Everything in technology is an abstraction of something else. The browser is an abstraction, the keyboard is an abstraction, C# is an abstraction; they all sit on top of other things and hide the details, with the goal of making you productive. (And each of those layers is actually comprised of many substrata.)

An abstraction is successful when we no longer need to look under the covers. It takes a while to get to that point. Usually an abstraction layer is imperfect, requiring us to look behind the curtain more often than we’d like.

You might think in 2009 that nobody would need to write HTML anymore. And yet, Microsoft is taking the historically unusual path of moving toward less abstraction on its web platform. (MVC is much closer to the metal than webforms.)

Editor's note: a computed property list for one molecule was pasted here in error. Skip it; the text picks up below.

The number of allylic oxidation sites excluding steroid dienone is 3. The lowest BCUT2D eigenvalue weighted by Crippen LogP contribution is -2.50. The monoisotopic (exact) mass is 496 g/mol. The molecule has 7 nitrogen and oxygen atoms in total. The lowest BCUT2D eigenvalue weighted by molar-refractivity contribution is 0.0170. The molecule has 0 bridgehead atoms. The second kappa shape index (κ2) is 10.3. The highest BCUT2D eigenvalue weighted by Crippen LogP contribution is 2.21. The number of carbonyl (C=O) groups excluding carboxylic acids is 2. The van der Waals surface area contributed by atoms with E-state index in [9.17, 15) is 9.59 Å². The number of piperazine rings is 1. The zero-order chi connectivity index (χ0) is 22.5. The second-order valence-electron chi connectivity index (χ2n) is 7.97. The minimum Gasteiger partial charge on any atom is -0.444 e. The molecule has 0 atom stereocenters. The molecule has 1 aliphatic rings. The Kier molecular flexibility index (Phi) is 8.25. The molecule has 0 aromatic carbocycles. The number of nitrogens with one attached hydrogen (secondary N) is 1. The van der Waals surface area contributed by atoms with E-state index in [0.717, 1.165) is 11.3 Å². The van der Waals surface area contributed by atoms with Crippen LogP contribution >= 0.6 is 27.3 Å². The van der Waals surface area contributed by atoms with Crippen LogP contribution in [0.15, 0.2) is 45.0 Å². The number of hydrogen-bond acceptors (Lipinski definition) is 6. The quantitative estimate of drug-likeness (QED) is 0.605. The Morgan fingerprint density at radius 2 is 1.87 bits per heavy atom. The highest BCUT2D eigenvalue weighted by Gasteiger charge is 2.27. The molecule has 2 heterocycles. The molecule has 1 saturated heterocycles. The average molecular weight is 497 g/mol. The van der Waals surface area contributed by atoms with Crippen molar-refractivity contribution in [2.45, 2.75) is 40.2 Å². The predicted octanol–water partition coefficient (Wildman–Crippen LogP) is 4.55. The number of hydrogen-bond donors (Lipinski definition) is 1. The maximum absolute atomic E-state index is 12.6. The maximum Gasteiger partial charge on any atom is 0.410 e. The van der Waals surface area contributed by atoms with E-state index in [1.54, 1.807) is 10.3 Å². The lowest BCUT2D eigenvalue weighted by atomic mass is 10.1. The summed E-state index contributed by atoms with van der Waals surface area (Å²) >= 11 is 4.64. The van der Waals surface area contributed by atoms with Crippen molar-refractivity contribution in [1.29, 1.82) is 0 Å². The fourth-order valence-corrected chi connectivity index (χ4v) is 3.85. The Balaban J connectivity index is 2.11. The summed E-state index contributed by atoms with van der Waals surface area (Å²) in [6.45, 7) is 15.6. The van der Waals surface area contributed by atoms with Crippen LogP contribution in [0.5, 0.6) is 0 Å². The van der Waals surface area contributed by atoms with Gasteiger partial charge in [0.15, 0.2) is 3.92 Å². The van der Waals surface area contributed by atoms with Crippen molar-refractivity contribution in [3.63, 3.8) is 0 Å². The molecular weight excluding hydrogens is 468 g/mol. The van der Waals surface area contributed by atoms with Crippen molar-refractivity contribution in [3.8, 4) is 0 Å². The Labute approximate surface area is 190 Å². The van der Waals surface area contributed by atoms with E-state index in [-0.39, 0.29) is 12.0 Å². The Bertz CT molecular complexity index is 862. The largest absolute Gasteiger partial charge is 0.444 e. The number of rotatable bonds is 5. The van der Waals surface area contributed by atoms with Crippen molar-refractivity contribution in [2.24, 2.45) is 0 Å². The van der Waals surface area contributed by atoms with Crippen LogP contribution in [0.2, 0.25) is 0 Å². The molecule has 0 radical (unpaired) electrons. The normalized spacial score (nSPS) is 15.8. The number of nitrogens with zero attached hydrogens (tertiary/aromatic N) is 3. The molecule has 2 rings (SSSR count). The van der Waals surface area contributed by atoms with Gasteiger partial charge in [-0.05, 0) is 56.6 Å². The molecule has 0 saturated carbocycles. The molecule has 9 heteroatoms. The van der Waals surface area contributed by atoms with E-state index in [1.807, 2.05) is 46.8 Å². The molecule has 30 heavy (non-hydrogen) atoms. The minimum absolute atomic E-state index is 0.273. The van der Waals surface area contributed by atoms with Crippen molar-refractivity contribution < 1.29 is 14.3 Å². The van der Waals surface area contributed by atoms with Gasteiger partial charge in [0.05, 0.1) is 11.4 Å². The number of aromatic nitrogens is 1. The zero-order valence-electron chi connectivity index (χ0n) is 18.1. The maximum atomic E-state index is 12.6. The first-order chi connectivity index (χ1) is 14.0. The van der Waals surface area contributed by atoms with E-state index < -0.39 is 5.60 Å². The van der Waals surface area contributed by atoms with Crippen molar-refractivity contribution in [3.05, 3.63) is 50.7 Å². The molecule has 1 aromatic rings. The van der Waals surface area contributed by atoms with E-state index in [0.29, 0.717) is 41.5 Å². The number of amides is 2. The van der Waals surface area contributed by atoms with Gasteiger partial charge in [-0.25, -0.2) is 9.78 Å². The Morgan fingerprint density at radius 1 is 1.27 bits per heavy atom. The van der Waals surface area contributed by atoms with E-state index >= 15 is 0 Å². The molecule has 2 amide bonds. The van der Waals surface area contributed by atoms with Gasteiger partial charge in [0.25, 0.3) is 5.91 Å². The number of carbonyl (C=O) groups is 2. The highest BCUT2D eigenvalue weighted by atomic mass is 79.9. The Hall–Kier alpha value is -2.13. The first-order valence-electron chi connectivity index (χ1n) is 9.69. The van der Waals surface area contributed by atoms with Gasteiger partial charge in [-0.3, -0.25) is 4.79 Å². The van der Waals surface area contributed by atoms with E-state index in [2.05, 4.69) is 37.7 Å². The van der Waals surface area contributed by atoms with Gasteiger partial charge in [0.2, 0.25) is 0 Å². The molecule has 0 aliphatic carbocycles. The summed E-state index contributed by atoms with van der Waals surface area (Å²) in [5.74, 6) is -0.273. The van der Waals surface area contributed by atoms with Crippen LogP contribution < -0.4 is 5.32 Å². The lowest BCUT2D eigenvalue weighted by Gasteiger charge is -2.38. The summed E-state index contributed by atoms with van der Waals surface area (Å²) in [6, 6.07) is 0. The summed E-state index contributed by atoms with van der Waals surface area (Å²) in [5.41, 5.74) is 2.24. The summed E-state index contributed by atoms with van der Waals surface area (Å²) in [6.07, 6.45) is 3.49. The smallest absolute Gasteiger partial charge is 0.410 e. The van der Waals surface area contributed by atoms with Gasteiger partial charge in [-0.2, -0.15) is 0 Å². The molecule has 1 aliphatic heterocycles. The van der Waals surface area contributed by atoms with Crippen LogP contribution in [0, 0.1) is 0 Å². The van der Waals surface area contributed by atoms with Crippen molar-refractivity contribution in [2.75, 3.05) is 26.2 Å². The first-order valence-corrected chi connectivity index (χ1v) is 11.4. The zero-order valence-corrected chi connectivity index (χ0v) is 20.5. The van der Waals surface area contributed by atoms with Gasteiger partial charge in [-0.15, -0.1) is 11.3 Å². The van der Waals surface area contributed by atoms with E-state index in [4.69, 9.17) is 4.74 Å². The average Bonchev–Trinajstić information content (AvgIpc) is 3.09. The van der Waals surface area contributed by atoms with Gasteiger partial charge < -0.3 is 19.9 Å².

Perhaps there is a “Goldilocks” level of abstraction that programmers settle into: not too much, not too little.

For example, I am willing to define my own HTML, but not necessarily write it. What’s the difference? It’s worth my effort to declare “put a div here and a table over here, with these specs”. I try my best to avoid “bracket-table-space-open-tr-tag…close-td-tag-wait-did-i-close-the-last-one…”

And so it is with data centers and web services. The NYT reminds us that “the cloud” is made of ugly, hot, fallible wires and plastic. It is usually a successful abstraction; you and I have very little idea about the power supplies and air conditioners and security cameras that keep these things online.

While the benefits might seem magical, the cloud is more the result of perspiration than waving of wands.